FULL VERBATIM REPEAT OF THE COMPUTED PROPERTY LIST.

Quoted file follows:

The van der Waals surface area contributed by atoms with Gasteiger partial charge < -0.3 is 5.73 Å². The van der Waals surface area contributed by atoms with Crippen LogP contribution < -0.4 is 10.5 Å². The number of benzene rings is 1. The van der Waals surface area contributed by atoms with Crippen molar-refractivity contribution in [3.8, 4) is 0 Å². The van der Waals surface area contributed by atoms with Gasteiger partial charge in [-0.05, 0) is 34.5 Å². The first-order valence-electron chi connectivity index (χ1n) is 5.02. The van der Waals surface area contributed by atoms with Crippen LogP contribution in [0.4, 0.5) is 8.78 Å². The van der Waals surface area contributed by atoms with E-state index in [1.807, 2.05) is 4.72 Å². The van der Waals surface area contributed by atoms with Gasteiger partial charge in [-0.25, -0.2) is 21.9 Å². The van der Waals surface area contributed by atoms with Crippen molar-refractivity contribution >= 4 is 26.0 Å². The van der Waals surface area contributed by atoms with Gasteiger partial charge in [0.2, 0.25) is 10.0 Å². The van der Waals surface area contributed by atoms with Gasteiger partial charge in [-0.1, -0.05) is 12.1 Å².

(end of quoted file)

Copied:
The van der Waals surface area contributed by atoms with Gasteiger partial charge < -0.3 is 5.73 Å². The van der Waals surface area contributed by atoms with Crippen LogP contribution < -0.4 is 10.5 Å². The number of benzene rings is 1. The van der Waals surface area contributed by atoms with Crippen molar-refractivity contribution in [3.8, 4) is 0 Å². The van der Waals surface area contributed by atoms with Gasteiger partial charge in [-0.05, 0) is 34.5 Å². The first-order valence-electron chi connectivity index (χ1n) is 5.02. The van der Waals surface area contributed by atoms with Crippen LogP contribution in [0.4, 0.5) is 8.78 Å². The van der Waals surface area contributed by atoms with E-state index in [1.807, 2.05) is 4.72 Å². The van der Waals surface area contributed by atoms with Gasteiger partial charge in [-0.25, -0.2) is 21.9 Å². The van der Waals surface area contributed by atoms with Crippen molar-refractivity contribution >= 4 is 26.0 Å². The van der Waals surface area contributed by atoms with Gasteiger partial charge in [0.2, 0.25) is 10.0 Å². The van der Waals surface area contributed by atoms with Gasteiger partial charge in [-0.1, -0.05) is 12.1 Å².